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Stockbridge-Munsee Band of Mohican Indians

Tribal Statistics

There are currently 1,565 Stockbridge-Munsee tribal members
  • 17 and under = 139
  • Ages 18 - 65 = 1,181
  • 64 and older = 253
The Stockbridge-Munsee Reservation totals 22,139 acres
  • 16,255 are held in trust
  • 5,884 are fee land
  • 529 tribal members live on reservation, trust, or fee land along with 400 non-tribal members

The Stockbridge-Munsee Tribe employs 740 people and is the largest employer in Shawano County.

Tribal Government

The Stockbridge-Munsee Tribal Council is composed of seven members
  • A president
    • Two year term
  • Vice-president
    • One year term
  • Secretary
    • An appointed position
  • Treasurer
    • Two year term
  • Four council members
    • The council meets twice monthly
    • Decisions are made by a majority rule
    • One year terns.

Elections are held in October every year.

Brief History

The Stockbridge-Munsee Band of Mohican Indians is descended from a group of Mohicans (variously known as Mahikan, Housatonic and River Indians; the ancestral name Muh-he-con-ne-ok means “people of the waters that are never still”) and a band of the Delaware Indians known as the Munsee. The Mohicans and the Delaware, closely related in customs and traditions, originally inhabited large portions of what is now the northeastern United States. In 1734, a small group of Mohicans established a village near Stockbridge, Massachusetts, where they began to assimilate but were nonetheless driven out by Euro-Americans. In 1785 they founded “New Stockbridge” in upper New York State at the invitation of the Oneida Indians. Their new home, however, was on timber land sought after by non-Indian settlers.

In 1818, the band settled briefly in White River, Indiana, only to be again relocated. In order to relocate both the Stockbridge-Munsee and Oneida Indians, government officials, along with missionaries, negotiated the acquisition of a large tract in what is now Wisconsin. In 1834, the Stockbridge Indians settled there; two years later they were joined by some Munsee families who were migrating west from Canada and who decided to remain with the Stockbridge families. Together, they became known as the Stockbridge-Munsee Band. The tribe expanded its land base by obtaining 46,000 acres by treaty with their neighbors to the north, the Menominee Tribe. More pressure from the government resulted in more relocation - first in Kaukana, Wisconsin, and later to a community on the shores of Lake Winnebago that the tribe named Stockbridge.

By the terms of a new treaty with the federal government in 1856, the band moved to its present site in Shawano County. The General Allotment Act of 1887 resulted in the loss of a great deal of land by the Stockbridge-Munsee. In the Great Depression, the tribe lost yet more land. However, in the early 1930’s the Stockbridge-Munsee experienced a reawakening of their identity and began reorganizing. In 1932 they even took over the town council of Red Springs under the provisions of the Indian Reorganization Act of 1934, created an activist Business Committee and started to regain some of their land. The Secretary of the Interior affirmed the reservation in 1937.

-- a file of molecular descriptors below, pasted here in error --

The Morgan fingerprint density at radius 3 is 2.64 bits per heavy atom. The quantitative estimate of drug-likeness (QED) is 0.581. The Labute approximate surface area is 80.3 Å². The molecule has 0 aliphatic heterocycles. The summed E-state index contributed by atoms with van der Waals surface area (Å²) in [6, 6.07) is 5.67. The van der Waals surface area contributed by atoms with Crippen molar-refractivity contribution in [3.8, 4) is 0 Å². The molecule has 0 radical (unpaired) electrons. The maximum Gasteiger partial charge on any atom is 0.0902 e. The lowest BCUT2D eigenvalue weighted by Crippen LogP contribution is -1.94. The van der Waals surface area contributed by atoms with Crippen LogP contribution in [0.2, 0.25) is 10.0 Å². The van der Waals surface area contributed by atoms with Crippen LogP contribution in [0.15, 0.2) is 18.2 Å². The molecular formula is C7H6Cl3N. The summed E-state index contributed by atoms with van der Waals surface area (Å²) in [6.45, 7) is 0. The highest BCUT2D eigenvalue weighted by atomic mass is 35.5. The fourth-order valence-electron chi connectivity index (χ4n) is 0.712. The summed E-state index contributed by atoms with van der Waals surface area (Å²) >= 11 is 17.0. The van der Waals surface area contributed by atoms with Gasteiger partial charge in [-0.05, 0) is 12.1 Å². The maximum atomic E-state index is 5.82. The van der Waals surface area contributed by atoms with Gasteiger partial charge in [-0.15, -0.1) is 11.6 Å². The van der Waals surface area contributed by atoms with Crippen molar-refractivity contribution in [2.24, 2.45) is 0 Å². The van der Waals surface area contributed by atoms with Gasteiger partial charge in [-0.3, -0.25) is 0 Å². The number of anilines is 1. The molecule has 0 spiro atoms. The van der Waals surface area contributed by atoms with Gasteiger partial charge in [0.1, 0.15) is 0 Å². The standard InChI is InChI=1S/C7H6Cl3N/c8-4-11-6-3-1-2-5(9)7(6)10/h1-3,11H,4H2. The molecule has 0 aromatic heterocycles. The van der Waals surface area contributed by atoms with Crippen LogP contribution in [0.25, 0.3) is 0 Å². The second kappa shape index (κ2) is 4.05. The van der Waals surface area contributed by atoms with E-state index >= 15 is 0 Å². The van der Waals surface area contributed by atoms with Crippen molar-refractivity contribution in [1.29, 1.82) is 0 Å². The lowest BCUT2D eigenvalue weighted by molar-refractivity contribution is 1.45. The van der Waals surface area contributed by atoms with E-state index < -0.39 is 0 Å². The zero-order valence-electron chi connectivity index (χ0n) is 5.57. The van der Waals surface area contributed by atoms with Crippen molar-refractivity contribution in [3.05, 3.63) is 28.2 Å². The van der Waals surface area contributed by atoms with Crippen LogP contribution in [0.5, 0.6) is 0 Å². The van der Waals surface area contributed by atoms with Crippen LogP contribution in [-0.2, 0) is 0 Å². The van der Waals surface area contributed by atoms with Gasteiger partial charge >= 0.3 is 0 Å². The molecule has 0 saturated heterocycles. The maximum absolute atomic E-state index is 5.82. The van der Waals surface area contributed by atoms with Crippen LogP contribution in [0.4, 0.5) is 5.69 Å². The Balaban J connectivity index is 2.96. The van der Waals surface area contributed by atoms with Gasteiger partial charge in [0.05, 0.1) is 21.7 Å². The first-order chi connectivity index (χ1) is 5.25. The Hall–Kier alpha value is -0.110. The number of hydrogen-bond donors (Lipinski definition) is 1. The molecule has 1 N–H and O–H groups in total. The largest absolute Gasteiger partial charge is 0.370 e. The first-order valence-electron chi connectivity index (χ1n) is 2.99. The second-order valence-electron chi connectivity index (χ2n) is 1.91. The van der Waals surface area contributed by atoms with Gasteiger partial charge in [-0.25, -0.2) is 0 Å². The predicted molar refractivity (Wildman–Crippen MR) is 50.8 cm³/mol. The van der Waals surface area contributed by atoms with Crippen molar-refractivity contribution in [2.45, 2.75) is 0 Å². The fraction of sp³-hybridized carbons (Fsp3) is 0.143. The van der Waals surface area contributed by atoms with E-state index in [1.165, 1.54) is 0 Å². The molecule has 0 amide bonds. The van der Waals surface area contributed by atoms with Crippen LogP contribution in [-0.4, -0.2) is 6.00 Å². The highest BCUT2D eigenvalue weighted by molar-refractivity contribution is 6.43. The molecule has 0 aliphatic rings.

Tribal Services

Law Enforcement
  • Cross-deputized with the Shawano County Sheriff’s Department
  • Funded primarily with federal funds, tribal funds, and contributions from the villages of Bowler and Gresham and funds from the Wisconsin Office of Justice Assistance
  • Court System
  • The Stockbridge-Munsee court system handles civil cases, domestic dispute and guardianship cases
  • Tribally-funded
Stockbridge-Munsee youth are educated in two primary school districts. These districts are:
  • Bowler School District (183 students/37.5% of the student body), 71% of Stockbridge-Munsee students graduated in 2004
  • Shawano Gresham School District (463 Menominee & Mohican students/15.7% of the student body)

(Source: Wisconsin Department of Public Instruction)

In higher education, six Stockbridge-Munsee tribal members received undergraduate degrees in 2004. There are currently 85 tribal members seeking post-secondary degrees.

  • Tribally-operated clinic services include: ambulatory outpatient, medical, laboratory, radiology, pharmacy, dental, Alcohol and Other Drug Abuse (AODA) programs, mental health, community health, Indian Child Welfare Act programs, chiropractic, physical therapy and podiatry
  • Funded by Stockbridge-Munsee, with some funds coming from the U.S. Indian Health Service and the Wisconsin Department of Health and Family Services
  • Approximately 30% of those served are non-tribal members
Social Services
  • After school program funding, including youth prevention (Alcohol and Other Drug Abuse programs, HIV/AIDS, suicide prevention, leadership skills building, independent living skills and open room activities) funded through tribal youth grant funds and the Wisconsin Department of Health and Family Services
  • Domestic violence counseling/legal advocacy programs
  • Homeless emergency shelter
  • AODA counseling
  • Child care assistance programs
  • Nutrition programs
  • Programs funded through tribal, state and federal monies
  • Non-tribal members may take advantage of tribal social service programs, approximately 50% of those served are, in fact, non-tribal members

Economic Enterprises

Stockbridge-Munsee employs approximately 740 people

Type of Business
Mohican North Star Casino and Bingo
Bowler, WI
Gaming/entertainment facility
Many Trails Banquet Hall
Gresham, WI
Dining/entertainment facility
Pine Hills Golf Course and Supper Club
Gresham, WI
Recreation/dining facility
Little Star Convenience Store
Bowler, WI
Gasoline/light grocery
Mohican RV Park
Bowler, WI
Recreational vehicle compground


For questions about this information, contact David O'Connor (608) 267-2283